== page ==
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Lal Singh and anr. Vs. Bant Singh and ors. - Court Judgment

LegalCrystal Citation
SubjectFamily;Property
CourtPunjab and Haryana High Court
Decided On
Case NumberCivil Regular Second Appeal No. 1795 of 1974
Judge
Reported inAIR1983P& H384
ActsTransfer of Property Act - Sections 3; Registration Act - Sections 59
AppellantLal Singh and anr.
RespondentBant Singh and ors.
Cases Referred and Naresh Charan v. Paresh Charan
Excerpt:
.....from the date when the parties concerned acquire knowledge of passing of the said order. - 6) it has been amply proved that the thump impressions on the will both the testator as well as of the attesting witness were put in his presence. both the appeals fail and are dismissed with costs......counsel. the attestation of the will has not been validly proved because sajjan singh. one of the attesting witnesses. who has appeared as d.w. 2. haas not deposed that smt. santi put her thumb impressions in his presence. the other attesting witness dalip singh has not been produced. the evidence of the registrar. who registered the will and appeared as d.w. 6 atma ram. could not prove the attestation of the will as the endorsement made by hi on the will (ex. d-1) was in his official capacity and that according to the learned counsel did not amount to attestation. in support of his contention. he referred to abdul jabbar v. venkata sastri (air 1969 sc 1147). he further contended that even the scribe could not be an attesting witness to the will because he put his signature thereon as a.....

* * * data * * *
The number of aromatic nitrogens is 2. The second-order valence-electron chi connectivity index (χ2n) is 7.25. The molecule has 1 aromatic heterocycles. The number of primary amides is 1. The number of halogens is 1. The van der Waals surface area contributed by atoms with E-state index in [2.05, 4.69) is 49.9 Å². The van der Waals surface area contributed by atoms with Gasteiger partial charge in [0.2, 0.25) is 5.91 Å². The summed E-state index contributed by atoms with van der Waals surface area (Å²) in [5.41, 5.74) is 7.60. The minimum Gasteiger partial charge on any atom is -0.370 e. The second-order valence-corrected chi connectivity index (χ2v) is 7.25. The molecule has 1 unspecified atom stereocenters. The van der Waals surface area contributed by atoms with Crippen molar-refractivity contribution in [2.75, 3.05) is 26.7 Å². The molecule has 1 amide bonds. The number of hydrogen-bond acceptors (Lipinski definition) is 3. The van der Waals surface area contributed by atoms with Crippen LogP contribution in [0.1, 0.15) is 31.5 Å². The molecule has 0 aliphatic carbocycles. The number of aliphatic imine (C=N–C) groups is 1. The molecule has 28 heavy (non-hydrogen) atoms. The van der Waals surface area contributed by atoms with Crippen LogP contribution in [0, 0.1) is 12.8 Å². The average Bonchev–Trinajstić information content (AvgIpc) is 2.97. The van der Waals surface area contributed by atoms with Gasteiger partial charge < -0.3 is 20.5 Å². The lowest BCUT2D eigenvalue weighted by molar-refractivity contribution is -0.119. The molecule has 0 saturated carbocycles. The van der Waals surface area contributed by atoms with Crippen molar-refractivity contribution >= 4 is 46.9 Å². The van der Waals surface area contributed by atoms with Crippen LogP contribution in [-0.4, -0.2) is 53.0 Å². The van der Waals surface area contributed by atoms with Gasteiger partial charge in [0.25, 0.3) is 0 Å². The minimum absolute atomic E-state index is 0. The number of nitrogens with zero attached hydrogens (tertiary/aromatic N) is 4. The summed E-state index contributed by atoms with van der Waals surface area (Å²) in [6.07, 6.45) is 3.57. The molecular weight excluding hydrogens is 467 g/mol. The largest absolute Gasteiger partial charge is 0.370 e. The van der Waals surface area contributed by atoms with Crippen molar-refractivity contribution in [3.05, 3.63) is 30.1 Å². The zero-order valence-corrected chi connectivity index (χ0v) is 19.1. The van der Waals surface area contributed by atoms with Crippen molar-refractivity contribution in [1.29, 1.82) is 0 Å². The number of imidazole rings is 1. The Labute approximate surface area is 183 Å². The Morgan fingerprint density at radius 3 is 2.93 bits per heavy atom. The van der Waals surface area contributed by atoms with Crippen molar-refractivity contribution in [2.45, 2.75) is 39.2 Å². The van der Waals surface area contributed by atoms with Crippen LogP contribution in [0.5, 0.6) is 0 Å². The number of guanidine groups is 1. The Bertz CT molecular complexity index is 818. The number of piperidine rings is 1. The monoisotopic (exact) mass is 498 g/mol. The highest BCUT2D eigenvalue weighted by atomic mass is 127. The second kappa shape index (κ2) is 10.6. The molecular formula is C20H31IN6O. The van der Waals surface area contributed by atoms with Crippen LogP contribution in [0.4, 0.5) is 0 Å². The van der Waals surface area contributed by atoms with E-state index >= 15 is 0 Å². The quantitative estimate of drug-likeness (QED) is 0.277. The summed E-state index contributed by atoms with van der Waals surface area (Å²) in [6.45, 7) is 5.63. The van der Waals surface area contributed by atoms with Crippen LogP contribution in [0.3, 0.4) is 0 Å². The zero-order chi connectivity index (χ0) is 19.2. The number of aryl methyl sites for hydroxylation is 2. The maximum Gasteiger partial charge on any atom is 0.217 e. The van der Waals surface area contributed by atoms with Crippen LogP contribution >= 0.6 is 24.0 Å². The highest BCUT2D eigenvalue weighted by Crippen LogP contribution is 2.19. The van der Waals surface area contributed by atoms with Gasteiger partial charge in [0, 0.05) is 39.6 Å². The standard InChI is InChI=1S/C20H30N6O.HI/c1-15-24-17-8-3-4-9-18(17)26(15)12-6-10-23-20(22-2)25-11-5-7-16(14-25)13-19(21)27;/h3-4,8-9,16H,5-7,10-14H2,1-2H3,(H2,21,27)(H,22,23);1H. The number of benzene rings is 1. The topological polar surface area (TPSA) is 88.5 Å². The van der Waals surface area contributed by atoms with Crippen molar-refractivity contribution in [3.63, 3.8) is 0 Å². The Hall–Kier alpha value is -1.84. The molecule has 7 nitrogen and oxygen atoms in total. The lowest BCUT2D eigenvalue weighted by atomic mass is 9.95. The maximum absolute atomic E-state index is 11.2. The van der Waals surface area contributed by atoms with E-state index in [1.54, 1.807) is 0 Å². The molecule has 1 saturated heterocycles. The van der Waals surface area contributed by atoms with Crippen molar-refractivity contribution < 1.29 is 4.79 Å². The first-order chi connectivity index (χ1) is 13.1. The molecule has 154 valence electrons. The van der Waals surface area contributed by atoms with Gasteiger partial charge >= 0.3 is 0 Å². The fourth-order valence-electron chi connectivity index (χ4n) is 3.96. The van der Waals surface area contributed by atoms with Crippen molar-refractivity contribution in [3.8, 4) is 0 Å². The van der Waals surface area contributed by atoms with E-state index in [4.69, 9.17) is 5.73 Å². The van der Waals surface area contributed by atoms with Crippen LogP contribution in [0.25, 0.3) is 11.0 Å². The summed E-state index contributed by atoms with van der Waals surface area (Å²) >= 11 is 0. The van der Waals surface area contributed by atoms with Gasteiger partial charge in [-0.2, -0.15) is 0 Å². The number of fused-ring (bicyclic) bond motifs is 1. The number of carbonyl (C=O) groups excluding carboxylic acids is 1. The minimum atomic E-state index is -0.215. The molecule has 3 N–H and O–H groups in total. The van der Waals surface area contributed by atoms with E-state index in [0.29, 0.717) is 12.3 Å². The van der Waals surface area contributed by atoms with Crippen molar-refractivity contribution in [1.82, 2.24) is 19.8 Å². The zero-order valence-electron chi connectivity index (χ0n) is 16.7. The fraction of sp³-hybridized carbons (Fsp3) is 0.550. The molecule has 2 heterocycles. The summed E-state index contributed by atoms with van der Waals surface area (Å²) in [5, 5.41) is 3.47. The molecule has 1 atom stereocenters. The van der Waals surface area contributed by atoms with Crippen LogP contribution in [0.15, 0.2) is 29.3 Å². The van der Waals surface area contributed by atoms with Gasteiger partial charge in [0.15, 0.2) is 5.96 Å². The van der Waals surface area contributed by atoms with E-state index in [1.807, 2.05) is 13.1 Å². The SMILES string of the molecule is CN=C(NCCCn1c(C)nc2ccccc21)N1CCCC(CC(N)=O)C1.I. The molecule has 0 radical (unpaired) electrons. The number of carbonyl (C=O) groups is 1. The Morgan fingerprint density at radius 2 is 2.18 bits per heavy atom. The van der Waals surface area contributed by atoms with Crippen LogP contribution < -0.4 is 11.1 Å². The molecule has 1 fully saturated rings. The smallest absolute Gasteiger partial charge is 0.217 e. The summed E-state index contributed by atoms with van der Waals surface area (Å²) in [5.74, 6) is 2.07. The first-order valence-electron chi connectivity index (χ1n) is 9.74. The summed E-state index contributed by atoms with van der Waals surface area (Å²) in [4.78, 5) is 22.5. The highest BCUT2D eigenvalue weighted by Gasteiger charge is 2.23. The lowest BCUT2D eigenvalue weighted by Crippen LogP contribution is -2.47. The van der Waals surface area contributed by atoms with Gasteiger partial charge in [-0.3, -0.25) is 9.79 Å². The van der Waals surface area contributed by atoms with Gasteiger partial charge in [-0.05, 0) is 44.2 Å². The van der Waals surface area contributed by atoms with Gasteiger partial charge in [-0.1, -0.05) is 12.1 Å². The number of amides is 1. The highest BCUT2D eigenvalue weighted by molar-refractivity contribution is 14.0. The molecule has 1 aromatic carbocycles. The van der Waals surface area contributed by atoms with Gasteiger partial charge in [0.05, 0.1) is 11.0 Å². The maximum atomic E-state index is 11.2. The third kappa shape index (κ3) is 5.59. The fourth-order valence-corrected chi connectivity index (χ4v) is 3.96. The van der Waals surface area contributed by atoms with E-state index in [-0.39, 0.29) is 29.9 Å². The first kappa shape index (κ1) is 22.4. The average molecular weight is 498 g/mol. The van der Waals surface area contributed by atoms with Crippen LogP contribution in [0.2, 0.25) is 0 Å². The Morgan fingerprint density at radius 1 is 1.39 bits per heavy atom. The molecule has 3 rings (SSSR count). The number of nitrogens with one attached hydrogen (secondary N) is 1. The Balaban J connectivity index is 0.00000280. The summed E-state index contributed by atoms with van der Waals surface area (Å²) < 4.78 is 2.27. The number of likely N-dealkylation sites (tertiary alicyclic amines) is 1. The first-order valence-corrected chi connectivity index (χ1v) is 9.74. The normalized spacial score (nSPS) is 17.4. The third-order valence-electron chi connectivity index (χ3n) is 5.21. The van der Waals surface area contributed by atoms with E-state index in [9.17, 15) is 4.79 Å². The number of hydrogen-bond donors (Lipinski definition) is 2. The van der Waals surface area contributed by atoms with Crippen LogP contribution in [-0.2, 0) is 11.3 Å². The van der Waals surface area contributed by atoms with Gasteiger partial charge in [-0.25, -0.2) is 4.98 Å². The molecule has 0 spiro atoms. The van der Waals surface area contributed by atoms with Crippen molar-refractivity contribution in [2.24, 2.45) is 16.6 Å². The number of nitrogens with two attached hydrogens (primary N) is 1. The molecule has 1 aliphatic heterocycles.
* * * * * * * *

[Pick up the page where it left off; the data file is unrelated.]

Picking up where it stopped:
Judgment:

1. This judgment will dispose of Regular Second Appeals Nos. 1794 and 1795 of 1974. The facts as given in R. S. A. No. 1795 of 1974 are a under:--

2. The plaintiff-appellant filed the suit for possession of the agricultural land on the allegation that Ishar Singh s/o Narain Singh was a last male holder of the land in dispute measuring 276 Kanals 15 Marlas and one-half share in widow Smt. Santi succeeded to his property. The plaintiffs claimed themselves to be the sixth degree collaterals of Ishar Singh. husband of Smt. Santi and as such entitled to inherit the suit property. They also pleaded that Smt. Santi made a valid will in their favour on 13-1-1967 vide Exhibit P-1. In the written statement Hari Singh, defendant. pleaded that Smt. Santi had executed earlier a registered will in his favour on 6-2-1963 vide Exhibit D-1 and on that basis the mutation has also been sanctioned in his name on 24-3-1967. The alleged will in favour of the plaintiff was denied. The trial court came to the conclusion that Smt. Santi did not execute any valid will in favour of the plaintiffs : whereas the will (ex. D-1) set-up by the defendant was found to be a genuine document. As a result of this finding. the plaintiffs' suit was dismissed.

3. In appeal, the learned Addl. District Judge, affirmed the findings of the trial court and thus maintained the decree dismissing the plaintiffs' suit. Dissatisfied with the same, the plaintiffs have come up in second appeal in this Court.

4. No challenge has been made to the findings of the courts below, as regards the will (Ex. P-1), set-up on behalf of t he plaintiff-appellants. The only contention raised on behalf of the appellants is that the will (Ex. D-1) executed by Smt. Santi in favour of Hari Singh, defendant, has not been legally proved. According to the learned counsel. The attestation of the will has not been validly proved because Sajjan Singh. one of the attesting witnesses. who has appeared as D.W. 2. Haas not deposed that Smt. Santi put her thumb impressions in his presence. The other attesting witness Dalip Singh has not been produced. The evidence of the Registrar. who registered the will and appeared as D.W. 6 Atma Ram. Could not prove the attestation of the will as the endorsement made by hi on the will (Ex. D-1) was in his official capacity and that according to the learned counsel did not amount to attestation. In support of his contention. he referred to Abdul Jabbar v. Venkata Sastri (AIR 1969 SC 1147). He further contended that even the scribe could not be an attesting witness to the will because he put his signature thereon as a scribe and not for the purpose of attesting the document. In support of his contention he referred to Jnanada Govinda v. Birendra Nath (AIR 1939 Cal 595).